Elucidating cuttlefish camouflage
Computational image analysis of behaving cuttlefish reveals principles of control and development of a biological invisibility cloak
© Stefan Junek/ MPI Brain Research
/FIAS/ The unique ability of cuttlefish, squid and octopuses to hide by imitating the colors and texture of their environment has fascinated natural scientists since the time of Aristotle. Uniquely among all animals, these mollusks control their appearance by the direct action of neurons onto expandable pixels, numbered in millions, located in their skin. Scientists at the Max Planck Institute for Brain Research (MPI Brain Research), and the Frankfurt Institute for Advanced Studies (FIAS) and Goethe University (GU) used this neuron-pixel correspondence to peer into the brain of cuttlefish, inferring the putative structure of control networks through analysis of skin pattern dynamics.
Cuttlefish, squid and octopus are a group of marine mollusks called coleoid cephalopods that once included ammonites, today only known as spiral fossils of the Cretaceous era. Modern coleoid cephalopods lost their external shells about 150 million years ago and took up an increasingly active predatory lifestyle. This development was accompanied by a massive increase in the size of their brains: modern cuttlefish and octopus have the largest brains (relative to body size) among invertebrates with a size comparable to that of reptiles and some mammals. They use these large brains to perform a range of intelligent behaviors, including the singular ability to change their skin pattern to camouflage, or hide, in their surroundings.
Cephalopods control camouflage by the direct action of their brain onto specialized skin cells called chromatophores, that act as biological color “pixels” on a soft skin display. Cuttlefish possess up to millions of chromatophores, each of which can be expanded and contracted to produce local changes in skin contrast. By controlling these chromatophores, cuttlefish can transform their appearance in a fraction of a second. They use camouflage to hunt, to avoid predators, but also to communicate.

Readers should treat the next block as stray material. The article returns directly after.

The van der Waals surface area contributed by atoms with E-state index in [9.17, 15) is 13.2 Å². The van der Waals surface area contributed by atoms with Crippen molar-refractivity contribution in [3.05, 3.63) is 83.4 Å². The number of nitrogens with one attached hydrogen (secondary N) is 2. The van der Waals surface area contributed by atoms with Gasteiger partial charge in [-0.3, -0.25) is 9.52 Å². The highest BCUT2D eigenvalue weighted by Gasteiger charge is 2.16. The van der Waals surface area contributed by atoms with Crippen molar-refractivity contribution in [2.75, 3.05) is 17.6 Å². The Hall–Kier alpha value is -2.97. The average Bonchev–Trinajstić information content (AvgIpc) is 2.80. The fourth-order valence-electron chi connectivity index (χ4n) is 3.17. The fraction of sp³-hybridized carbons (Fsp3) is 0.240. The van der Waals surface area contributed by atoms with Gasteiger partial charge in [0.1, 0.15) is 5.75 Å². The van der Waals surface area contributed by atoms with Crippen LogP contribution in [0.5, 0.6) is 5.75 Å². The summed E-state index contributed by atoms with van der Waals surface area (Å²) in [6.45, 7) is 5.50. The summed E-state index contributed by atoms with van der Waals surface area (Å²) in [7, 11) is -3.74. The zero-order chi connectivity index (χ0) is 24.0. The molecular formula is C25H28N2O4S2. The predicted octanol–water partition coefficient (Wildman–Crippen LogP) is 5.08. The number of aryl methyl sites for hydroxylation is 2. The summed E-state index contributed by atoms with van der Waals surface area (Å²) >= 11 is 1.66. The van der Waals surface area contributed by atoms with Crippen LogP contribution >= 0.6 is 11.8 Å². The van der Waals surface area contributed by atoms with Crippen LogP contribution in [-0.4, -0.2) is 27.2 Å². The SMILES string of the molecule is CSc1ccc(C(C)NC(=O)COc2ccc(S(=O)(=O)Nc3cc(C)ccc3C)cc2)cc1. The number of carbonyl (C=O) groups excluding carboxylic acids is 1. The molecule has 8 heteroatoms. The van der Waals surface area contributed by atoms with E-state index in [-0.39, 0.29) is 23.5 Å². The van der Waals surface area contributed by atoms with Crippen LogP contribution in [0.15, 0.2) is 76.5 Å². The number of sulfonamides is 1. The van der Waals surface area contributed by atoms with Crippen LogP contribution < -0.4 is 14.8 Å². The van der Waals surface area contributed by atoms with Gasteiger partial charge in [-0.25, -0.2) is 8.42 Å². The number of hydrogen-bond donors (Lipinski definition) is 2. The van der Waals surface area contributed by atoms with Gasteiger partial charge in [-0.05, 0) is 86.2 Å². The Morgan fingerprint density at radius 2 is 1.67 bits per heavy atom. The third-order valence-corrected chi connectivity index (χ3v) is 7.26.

To camouflage, cuttlefish do not match their local environment pixel by pixel. Instead, they seem to extract, through vision, a statistical approximation of their environment, and use these heuristics to select an adaptive camouflage out of a presumed large but finite repertoire of likely patterns, selected by evolution. The biological solutions to this statistical-matching problem are unknown. But because cuttlefish can solve it as soon as they hatch out of their egg, their solutions are probably innate, embedded in the cuttlefish brain and relatively simple. A team of Frankfurt scientists led by MPI Brain Research Director Gilles Laurent, developed techniques that begin to reveal those solutions.
Elucidating the control and development of skin patterning in cuttlefish. Sam Reiter, Philipp Hülsdunk, Theodosia Woo, Marcel A. Lauterbach, Jessica S. Eberle, Leyla Anne Akay, Amber Longo, Jakob Meier-Credo, Friedrich Kretschmer, Julian D. Langer, Matthias Kaschube & Gilles Laurent. Nature 562: 361-366. http://dx.doi.org/10.1038/s41586-018-0591-3